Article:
Translational Regulation of Gene Expression in Halobacterium salinarum
This summer, Michael Huang and Will Wick delved into computational biology.
In recent years, the conception of ribosomes as static machines, non-responsive to changing conditions within the cell has gradually fallen away, and now scientists are exploring how ribosomes might act as dynamic regulatory elements on their own.
A former postdoc in the Baliga lab, Arjun Raman, started research into ribosomal heterogeneity with the goal of “establishing a basis for conditional regulation of ribosomal protein genes and other translation system elements,” using the Archaea Halobacterium salinarum as a model organism due to its being easy to work with in the lab. Michael and I built off part of Arjun’s work, investigating some of the transcriptomic and proteomic data he had produced.
A variety of computational tools were involved in our research. Our programming was done in R and Python, which we used to call various programs. To quantify the reads for our RNA-seq data, we used several different pipelines: Kallisto, STAR and Cufflinks, and HTSeq. Then for further data analysis, we used Samtools, MEME, and DESeq2.
We were given a huge dataset to work with. It included 2509 genes by 4 timepoints by 3 replicates by 3 layers of data. This did not lend itself well to familiar programs like Excel, so we relied on R to handle the bulk of our data processing.
We used R’s outlierTest to identify outlier genes for which ribosomes preferentially attached. For the genes that were identified as outliers at multiple time points, we constructed coverage plots, with the relative position along the transcript on the x axis and the reads of ribosome protected fragments normalized by the million total reads in the genome on the y axis. This is where Samtools came into play, as we used Samtools to compute the reads at each loci of the genes. We noticed a pattern for these outlier genes: they all had peaks at a particular region. Further, for all the outlier genes except VNG_1207C, this peak got progressively lower from timepoint 1 to timepoint 4.
To see if this pattern was unique to coverage plots of the ribosome protected fragment data for outlier genes, we constructed additional coverage plots of both the mRNA data for outlier genes and ribosome protected fragment for control genes which fit the regression. The control genes still exhibited a peaks, as seen in the lower left, but these peaks were not as defined as those in the outlier genes. Also, when looking at the mRNA coverage plots for outlier genes, we found very slight peaks, but these were occurring in regions of the transcript compared to the ribosome protected fragment data, leading us to believe that rather than these peaks being an artifact of mismatched reads, they might be regions where the ribosome was stalling. We therefore sought to discover motifs among the DNA sequence of the outlier genes, hopefully finding a motif that was causing the peak.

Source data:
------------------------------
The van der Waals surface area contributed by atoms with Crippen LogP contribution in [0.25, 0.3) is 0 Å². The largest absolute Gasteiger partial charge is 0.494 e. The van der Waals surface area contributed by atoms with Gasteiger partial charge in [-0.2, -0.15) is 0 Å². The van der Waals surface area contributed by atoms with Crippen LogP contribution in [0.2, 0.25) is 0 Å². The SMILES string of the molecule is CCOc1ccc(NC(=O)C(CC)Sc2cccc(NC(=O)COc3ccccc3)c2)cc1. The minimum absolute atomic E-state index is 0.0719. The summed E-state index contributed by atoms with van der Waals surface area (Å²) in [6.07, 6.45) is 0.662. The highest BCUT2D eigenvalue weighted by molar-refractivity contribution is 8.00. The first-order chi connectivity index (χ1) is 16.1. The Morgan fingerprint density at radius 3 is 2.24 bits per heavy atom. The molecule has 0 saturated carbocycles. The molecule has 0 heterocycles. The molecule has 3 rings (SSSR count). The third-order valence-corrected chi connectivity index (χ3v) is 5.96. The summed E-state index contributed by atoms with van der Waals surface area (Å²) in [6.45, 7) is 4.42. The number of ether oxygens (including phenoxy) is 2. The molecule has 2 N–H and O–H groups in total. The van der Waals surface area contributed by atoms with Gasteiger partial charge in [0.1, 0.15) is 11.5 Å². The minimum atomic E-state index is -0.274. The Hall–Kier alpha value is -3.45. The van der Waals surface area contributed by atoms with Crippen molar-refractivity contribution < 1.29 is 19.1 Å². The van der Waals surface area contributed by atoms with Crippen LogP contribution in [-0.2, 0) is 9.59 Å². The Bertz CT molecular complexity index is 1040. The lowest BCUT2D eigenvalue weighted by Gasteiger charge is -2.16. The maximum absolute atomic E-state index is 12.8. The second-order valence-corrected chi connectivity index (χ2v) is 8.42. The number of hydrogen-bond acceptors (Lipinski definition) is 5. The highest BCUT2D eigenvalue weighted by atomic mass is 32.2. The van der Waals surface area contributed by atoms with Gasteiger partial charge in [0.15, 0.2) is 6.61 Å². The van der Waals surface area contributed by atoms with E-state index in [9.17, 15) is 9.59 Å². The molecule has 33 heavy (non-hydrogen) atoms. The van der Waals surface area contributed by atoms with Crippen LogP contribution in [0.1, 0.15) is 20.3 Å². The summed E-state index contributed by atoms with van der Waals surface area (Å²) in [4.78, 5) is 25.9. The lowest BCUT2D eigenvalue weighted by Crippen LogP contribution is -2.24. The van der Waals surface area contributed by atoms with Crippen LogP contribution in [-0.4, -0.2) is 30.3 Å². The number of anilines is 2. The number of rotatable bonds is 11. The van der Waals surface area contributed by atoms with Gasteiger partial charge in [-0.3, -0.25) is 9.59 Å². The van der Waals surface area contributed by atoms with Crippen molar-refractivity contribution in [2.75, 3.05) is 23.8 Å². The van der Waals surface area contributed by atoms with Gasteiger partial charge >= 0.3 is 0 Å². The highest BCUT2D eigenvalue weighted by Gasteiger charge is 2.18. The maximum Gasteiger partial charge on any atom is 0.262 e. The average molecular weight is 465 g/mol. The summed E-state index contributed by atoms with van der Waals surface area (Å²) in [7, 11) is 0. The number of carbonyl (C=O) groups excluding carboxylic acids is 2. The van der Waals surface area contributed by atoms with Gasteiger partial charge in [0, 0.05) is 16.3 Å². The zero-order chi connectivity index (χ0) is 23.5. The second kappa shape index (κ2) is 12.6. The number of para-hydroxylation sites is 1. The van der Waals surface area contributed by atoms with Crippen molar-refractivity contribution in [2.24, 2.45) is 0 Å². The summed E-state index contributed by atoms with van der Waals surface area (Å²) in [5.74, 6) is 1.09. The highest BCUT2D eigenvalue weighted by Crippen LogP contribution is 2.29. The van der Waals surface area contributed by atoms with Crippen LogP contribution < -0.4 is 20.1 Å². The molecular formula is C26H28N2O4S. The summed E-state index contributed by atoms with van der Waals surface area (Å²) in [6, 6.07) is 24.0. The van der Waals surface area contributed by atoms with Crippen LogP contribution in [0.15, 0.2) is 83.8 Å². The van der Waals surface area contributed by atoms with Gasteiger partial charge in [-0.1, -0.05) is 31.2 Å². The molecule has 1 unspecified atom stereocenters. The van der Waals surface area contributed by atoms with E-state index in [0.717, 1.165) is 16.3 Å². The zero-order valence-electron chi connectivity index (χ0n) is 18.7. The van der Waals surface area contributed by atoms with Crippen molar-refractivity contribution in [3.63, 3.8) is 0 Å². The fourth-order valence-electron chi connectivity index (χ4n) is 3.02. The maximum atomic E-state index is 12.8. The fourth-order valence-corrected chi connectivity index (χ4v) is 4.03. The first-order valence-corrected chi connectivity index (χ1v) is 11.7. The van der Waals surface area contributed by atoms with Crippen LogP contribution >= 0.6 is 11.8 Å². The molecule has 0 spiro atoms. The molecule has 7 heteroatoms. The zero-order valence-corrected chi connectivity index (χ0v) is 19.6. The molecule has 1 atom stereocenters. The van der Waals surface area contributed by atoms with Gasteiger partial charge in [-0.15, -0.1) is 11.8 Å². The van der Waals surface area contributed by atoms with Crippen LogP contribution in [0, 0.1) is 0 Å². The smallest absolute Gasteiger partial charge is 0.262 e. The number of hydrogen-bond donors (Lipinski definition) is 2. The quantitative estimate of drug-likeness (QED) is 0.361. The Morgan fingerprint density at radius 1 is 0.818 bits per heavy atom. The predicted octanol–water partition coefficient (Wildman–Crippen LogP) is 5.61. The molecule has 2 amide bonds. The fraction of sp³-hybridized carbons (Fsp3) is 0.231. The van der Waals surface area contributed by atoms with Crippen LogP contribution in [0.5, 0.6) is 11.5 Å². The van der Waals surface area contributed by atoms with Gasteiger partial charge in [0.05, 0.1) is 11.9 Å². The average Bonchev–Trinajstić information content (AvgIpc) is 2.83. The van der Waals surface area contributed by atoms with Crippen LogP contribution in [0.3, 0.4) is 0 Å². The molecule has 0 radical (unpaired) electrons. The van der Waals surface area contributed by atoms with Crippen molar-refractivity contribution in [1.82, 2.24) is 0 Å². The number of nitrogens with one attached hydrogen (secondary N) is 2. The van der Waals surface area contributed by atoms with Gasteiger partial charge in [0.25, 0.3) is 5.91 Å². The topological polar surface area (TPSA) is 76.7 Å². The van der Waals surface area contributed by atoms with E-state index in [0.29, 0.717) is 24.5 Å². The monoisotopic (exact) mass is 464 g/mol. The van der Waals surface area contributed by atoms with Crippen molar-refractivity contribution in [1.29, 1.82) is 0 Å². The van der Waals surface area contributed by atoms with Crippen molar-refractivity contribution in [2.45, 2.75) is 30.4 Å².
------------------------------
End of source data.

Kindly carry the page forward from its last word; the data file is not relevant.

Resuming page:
The standard program for motif identification is MEME, an acronym for multiple expectation maximization for motif elicitation. We tried three different input models with MEME: the peak region, the peak region plus the ten bases on either side of it, and the entire transcript. We have shown on the projector MEME’s output for when we tried the peak and its surrounding region; however, none of the three input models produced any statistically significant motifs.
In addition to the RNA-Seq data we worked with, we also recently received proteomic data achieved through this SWATH proteomics procedure. Within the Lysate-only data, we found fewer (39) shared across all time points than with the ribosomal isolated data (48), with 15% of the ribosomal protein genes either not being detected across both datasets. In plotting the pertinent and significant data across the time points, we find that the log2 ratio of the genes seemed to reduce over time and cluster towards -1.5, which in log2 means approaching 1/3rd, while in the ribosomal isolation data the trend was much tighter and seemed to approach towards -1.0, which means half of the cells compared with TP 1. We are currently investigating the prospective outliers and quantifying their significance.
This research raises a few questions that can be investigated in depth in the future. Researchers have been constructing transcriptional regulatory networks for a while now, but can the same be done for translational regulatory networks, and can these be integrated with transcriptional models to gain a more a detailed understanding of how cells control how much protein is produced? Another question is to look at which specific conditions result in the use of certain ribosomes for translation. A particular case to apply this to would be latent state of tuberculosis, which occurs under hypoxia
In addition to computer-based analysis of Halo RNA-Seq data, we emulated a lab procedure, growing and incubating Wild-Type NRC-1 Halo strains in addition to a several mutant strains.